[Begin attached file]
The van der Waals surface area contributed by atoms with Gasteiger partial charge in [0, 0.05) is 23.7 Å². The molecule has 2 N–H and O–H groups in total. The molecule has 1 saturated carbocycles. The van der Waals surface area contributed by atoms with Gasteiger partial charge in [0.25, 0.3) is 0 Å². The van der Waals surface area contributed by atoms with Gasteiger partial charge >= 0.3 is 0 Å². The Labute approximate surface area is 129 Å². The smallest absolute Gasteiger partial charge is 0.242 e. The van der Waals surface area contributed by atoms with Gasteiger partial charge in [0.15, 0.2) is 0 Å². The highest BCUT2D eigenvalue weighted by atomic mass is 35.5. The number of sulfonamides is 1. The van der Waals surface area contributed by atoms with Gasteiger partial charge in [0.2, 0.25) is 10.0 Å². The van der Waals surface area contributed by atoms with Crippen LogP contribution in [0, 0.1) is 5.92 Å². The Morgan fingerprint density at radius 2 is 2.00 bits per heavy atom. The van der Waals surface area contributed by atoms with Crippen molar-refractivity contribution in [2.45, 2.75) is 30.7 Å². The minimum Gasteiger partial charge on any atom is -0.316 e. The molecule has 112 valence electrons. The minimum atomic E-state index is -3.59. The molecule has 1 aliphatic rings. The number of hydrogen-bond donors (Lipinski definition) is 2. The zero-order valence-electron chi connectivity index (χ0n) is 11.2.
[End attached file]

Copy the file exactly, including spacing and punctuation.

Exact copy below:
The van der Waals surface area contributed by atoms with Gasteiger partial charge in [0, 0.05) is 23.7 Å². The molecule has 2 N–H and O–H groups in total. The molecule has 1 saturated carbocycles. The van der Waals surface area contributed by atoms with Gasteiger partial charge in [0.25, 0.3) is 0 Å². The van der Waals surface area contributed by atoms with Gasteiger partial charge >= 0.3 is 0 Å². The Labute approximate surface area is 129 Å². The smallest absolute Gasteiger partial charge is 0.242 e. The van der Waals surface area contributed by atoms with Gasteiger partial charge in [0.15, 0.2) is 0 Å². The highest BCUT2D eigenvalue weighted by atomic mass is 35.5. The number of sulfonamides is 1. The van der Waals surface area contributed by atoms with Gasteiger partial charge in [0.2, 0.25) is 10.0 Å². The van der Waals surface area contributed by atoms with Crippen LogP contribution in [0, 0.1) is 5.92 Å². The Morgan fingerprint density at radius 2 is 2.00 bits per heavy atom. The van der Waals surface area contributed by atoms with Crippen molar-refractivity contribution in [2.45, 2.75) is 30.7 Å². The minimum Gasteiger partial charge on any atom is -0.316 e. The molecule has 112 valence electrons. The minimum atomic E-state index is -3.59. The molecule has 1 aliphatic rings. The number of hydrogen-bond donors (Lipinski definition) is 2. The zero-order valence-electron chi connectivity index (χ0n) is 11.2.